We’ve lost the Afghan war, Russia and China will win
Talking point: As the West struggles to rescue its armies and economies, Cold War losers become the winners
ON 7 OCTOBER 2001 the first American bombs fell on Afghanistan as America and an international coalition sought to swiftly destroy the terrorists who had perpetrated the 9/11 attacks. Ten years on, can there be any winners?
The pessimists proved prescient
Three weeks after the first American bombs fell in Kabul, two views on the war in Afghanistan started taking shape, blogs The Economist. One believed it would be short war which would soon give way to the task of nation building; and another that foresaw a long, complex and messy campaign. "The pessimists proved the more prescient."
The problem was that the US began the war with a "frightening simplistic view", says Retired Army General Stanley McChrystal, quoted in the BBC. The US and Nato allies are "a little better than" half way to achieving their military goals.
It’s a fantasy to think we are winning, says former ambassador to Kabul, Sherard Cowper-Coles, in The Daily Telegraph. But our strategy is still fatally flawed. Despite, or perhaps because of the heroic enthusiasm of often ignorant armies, "we have never seriously addressed the politics of stabilising Afghanistan".
There is still time to correct the errors and omissions of the first 10 years, says Cowper-Coles. But it will require a "Herculean effort" of American-led diplomacy. "I do not know whether Obama’s America is up for it."
All is not lost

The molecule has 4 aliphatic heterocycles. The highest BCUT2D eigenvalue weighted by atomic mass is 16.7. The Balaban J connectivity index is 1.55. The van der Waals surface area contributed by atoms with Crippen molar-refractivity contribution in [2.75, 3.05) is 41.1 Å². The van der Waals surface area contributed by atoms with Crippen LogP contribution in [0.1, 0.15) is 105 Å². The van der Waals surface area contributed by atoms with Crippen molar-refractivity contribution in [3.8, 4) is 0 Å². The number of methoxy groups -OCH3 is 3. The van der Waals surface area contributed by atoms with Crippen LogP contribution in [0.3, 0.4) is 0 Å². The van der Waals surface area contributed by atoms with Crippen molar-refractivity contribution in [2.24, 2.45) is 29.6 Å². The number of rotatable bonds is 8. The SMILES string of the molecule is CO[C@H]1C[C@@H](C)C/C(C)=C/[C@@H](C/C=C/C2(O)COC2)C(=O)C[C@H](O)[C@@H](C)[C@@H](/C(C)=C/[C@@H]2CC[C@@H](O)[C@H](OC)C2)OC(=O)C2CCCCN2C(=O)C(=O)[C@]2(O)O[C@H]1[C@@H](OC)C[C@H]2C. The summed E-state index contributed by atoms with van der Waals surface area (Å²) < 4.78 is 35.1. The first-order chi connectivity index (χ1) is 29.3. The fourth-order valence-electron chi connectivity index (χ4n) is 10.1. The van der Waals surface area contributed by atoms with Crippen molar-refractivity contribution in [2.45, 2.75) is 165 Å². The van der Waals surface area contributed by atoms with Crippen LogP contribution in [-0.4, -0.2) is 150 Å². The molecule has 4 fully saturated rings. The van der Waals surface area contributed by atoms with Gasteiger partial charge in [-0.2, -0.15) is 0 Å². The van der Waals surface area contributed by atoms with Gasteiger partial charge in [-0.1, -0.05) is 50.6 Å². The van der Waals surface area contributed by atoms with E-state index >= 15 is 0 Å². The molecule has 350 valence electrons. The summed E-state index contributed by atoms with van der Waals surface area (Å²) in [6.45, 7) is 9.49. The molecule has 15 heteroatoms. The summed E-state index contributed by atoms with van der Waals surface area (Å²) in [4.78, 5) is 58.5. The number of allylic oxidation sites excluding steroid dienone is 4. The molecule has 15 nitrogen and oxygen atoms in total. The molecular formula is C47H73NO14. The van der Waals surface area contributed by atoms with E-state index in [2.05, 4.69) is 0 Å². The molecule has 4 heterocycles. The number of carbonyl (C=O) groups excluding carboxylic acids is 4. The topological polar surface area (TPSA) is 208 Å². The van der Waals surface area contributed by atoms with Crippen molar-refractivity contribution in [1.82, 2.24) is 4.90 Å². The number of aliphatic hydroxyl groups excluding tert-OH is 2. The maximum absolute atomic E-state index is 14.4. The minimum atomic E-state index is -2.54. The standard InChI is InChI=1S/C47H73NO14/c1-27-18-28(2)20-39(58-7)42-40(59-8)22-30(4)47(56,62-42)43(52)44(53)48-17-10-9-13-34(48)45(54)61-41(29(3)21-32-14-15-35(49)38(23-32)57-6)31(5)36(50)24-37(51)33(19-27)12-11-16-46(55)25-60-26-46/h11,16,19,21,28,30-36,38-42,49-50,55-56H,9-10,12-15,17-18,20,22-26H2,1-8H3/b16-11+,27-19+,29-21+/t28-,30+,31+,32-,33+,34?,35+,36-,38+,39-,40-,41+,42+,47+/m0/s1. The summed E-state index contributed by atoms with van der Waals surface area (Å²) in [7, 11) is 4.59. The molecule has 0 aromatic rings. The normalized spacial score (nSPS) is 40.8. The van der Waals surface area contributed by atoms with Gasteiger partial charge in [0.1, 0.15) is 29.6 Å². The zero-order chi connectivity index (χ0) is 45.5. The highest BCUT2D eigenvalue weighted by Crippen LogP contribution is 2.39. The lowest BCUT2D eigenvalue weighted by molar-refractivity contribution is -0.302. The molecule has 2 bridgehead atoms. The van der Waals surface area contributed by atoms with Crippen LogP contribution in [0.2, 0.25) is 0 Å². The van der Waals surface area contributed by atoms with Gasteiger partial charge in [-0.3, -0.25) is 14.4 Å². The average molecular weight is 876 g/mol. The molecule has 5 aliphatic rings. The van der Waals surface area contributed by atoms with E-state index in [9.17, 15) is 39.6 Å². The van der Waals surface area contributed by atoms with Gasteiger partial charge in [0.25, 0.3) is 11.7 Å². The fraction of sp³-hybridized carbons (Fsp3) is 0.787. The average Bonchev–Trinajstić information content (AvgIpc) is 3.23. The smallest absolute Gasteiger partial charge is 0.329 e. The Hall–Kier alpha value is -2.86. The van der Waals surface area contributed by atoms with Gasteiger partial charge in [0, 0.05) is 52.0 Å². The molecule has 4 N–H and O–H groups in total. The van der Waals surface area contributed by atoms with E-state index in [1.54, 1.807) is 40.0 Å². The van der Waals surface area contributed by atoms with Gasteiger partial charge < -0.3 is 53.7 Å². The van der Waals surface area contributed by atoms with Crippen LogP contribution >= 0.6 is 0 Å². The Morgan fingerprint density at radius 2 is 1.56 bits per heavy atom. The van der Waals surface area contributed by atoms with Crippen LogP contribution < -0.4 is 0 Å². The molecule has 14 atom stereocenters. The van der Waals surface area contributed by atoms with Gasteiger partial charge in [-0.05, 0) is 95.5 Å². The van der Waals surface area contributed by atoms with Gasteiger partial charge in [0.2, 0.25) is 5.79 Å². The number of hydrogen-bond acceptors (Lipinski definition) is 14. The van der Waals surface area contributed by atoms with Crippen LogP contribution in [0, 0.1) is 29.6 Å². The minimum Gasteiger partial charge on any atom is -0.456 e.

The outlook is not wholly bleak, says an editorial in The Independent. Afghanistan’s vast natural resources could still be a source of funding and stability. But the international community must help realise the potential. Western military stamina may be exhausted, but "we owe it to the Afghan people – particularly the women – not to abandon them".
The pull-out of British and American troops may actually help, as the Taliban will not be able to say they are fighting foreign invaders any more, says John Simpson for BBC News. It’s unlikely the Taliban will regain control, "as long as the western countries don't forget about Afghanistan yet again".
One thought still haunts Simpson. If the $120bn the Americans, and the £18bn the British spent on this war had been judiciously and wisely invested "it might have transformed everything."
It’s one of the Western powers' epic failures of the 21st century, says Simon Jenkins in The Guardian. Every counsel of caution in dealing with Afghanistan was disregarded in America’s rush for vengeance. "The decade-long punishment of Afghanistan is an act of biblical retribution."
The irony, says Jenkins, is that the chief beneficiaries are likely to be those who lost the Cold War, Russia and China, "as the West struggles to rescue embattled armies and embattled economies from morasses of their own creation". ·
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